Where the old-guard nudists seemed to actively campaign for the legitimacy of their lifestyle—many legislating for clothing-free public spaces and buying land to set up “colonies”—younger nudists and naturists seem less interested in the civic aspects of nudism (nude sit-ins!) and more in the social ones (nude tattooing!), even when they’re using public nudity politically, as with the World Naked Bike Ride. Granted, there are exceptions. For instance, August 26 marks International Go Topless Day, which brings awareness to worldwide top-free equal rights movements. Overall, though, it seems the new nudists are content with the gains made by those who stripped down previously and don’t seem to see the need to build upon them. When asked about end goals, for example, some of the young nudists I met at Sunsport Gardens told me they’d maybe like to live on a colony one day, seeming much more interested in attracting people to a lifestyle than to a cause.
That brings up another key issue: If the new nudism is oriented around event planning rather than intellectual conversations, the discussion and debate required to change the very entrenched—and outdated—elements of the culture may not be taking place. Take the dress codes in some naturist settings, also. For menstruating women, a common practice is the wearing of sarongs. At Sunsport Gardens, home of the Florida Young Naturist party, management required sarongs to come off poolside—even for those clearly acting in a reportorial capacity. This policy has apparently been a significant source of tension between Sunsport’s old-guard nudists and newer participants, with the club’s male manager maintaining a hard-line position on sarongs and advising menstruating women to purchase rubber cups rather than use tampons or pads. Old-guard nudism has been famously hard-nosed in the past about not allowing such body modifications as tattoos and piercings in nudist spaces and retreats.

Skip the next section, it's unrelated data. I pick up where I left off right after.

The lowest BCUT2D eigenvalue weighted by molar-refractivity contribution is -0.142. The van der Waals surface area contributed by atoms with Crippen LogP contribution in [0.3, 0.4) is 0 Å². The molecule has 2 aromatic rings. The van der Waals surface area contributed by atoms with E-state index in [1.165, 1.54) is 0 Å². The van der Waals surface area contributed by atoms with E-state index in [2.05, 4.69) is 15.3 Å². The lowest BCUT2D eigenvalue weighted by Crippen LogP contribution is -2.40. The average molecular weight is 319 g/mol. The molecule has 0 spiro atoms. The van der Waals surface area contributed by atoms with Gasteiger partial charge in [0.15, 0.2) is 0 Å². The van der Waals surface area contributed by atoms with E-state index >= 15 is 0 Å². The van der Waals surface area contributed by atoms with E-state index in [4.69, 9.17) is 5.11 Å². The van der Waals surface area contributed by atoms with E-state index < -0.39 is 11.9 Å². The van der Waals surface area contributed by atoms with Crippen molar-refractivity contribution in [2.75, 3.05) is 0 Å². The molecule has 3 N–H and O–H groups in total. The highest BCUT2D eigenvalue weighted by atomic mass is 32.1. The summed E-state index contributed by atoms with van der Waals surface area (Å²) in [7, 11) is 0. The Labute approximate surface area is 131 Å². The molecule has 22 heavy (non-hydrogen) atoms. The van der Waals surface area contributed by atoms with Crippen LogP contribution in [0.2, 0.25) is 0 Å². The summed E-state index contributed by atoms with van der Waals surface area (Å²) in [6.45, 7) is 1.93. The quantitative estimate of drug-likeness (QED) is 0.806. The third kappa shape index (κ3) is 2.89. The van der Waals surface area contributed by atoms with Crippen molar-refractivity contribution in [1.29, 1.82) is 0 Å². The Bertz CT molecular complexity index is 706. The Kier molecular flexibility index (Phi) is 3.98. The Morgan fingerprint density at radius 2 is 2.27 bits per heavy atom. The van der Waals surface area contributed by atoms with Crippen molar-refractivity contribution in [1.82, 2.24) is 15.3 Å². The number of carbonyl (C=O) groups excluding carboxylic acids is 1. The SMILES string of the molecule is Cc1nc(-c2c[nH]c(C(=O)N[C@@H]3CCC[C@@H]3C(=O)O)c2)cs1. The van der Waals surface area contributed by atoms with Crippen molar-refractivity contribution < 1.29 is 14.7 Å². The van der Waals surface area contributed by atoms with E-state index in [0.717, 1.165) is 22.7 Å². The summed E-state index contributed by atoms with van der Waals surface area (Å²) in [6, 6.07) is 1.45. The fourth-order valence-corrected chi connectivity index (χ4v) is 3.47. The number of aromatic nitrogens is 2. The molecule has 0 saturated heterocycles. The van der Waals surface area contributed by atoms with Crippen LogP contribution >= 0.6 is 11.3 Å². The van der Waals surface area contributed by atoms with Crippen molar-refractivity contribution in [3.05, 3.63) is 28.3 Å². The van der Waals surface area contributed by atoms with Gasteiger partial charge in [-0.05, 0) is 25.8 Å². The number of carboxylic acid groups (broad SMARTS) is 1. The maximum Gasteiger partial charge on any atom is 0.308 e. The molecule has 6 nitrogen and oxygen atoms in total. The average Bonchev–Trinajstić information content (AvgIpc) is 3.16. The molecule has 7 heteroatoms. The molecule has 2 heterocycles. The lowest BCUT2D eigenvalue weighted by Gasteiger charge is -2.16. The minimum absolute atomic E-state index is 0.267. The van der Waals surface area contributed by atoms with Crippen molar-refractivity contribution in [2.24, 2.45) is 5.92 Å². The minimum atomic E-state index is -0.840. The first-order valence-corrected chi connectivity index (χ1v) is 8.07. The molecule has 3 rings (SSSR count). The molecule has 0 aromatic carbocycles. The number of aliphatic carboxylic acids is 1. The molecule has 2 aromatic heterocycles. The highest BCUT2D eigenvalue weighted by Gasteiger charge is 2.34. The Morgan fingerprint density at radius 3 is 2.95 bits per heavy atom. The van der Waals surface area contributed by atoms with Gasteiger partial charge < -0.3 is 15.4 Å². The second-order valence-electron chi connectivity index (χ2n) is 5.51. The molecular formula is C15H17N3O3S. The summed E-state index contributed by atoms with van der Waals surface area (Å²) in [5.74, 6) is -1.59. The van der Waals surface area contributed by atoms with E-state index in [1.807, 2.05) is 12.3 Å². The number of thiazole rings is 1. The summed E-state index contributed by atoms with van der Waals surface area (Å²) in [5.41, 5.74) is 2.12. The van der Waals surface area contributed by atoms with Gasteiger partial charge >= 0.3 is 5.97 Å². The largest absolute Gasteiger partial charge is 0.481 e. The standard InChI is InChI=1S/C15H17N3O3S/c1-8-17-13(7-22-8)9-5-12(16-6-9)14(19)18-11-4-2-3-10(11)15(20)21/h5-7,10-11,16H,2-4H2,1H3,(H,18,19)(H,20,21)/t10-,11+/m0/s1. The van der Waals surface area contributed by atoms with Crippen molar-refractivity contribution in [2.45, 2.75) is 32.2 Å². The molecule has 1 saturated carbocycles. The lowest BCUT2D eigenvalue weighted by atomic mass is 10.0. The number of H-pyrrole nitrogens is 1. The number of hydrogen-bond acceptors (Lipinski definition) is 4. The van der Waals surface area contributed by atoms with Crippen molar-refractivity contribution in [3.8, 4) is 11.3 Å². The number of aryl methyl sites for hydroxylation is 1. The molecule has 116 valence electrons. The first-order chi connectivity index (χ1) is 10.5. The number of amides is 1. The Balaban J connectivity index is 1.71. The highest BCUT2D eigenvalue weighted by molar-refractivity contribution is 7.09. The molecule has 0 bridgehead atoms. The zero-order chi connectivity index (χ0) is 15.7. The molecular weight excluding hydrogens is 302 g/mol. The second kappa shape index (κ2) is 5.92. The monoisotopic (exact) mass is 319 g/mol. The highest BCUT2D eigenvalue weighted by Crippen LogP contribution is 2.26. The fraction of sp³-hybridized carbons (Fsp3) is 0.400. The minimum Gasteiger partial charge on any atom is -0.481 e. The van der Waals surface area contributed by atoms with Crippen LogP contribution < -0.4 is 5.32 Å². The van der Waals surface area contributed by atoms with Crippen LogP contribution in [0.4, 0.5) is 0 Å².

Then there’s the gender essentialism evoked by many nudist events’ treatment of male guests. While statistics are statistics, and the overwhelming majority of sexual predation is perpetuated by men, nudist settings routinely treat single male guests drastically differently than single female guests, putting the burden of proof on them to demonstrate they’re not predators before any clothes get doffed. At Sunsport Gardens, for instance, lone males are checked against a sexual predator database before being allowed on the campus. At other nudist settings, unaccompanied men are flat-out banned.
It’s inarguable that nudism today simply cannot sustain the same idealistic bonhomie as it did in the 1930s and ’40s, when clothes-free pioneers literally built their own retreats from the larger world, or in the 1960s and ’70s, when the lifestyle was simply another part of a burgeoning counterculture. The world is too cynical, the flesh too commodified, the pictures too easily uploaded to millions of eyeballs. But it says something that the lifestyle’s boosters persist in trying to sell the freedom of nudism to a new generation, to carve out a fun, shame-free utopia in a surface-obsessed culture. While the young nudists today might not carry the activist torch as diligently as their forebears, they too are trying to re-create an Eden on earth. We can take our hats off to that, even if, for most of us, the rest stays on.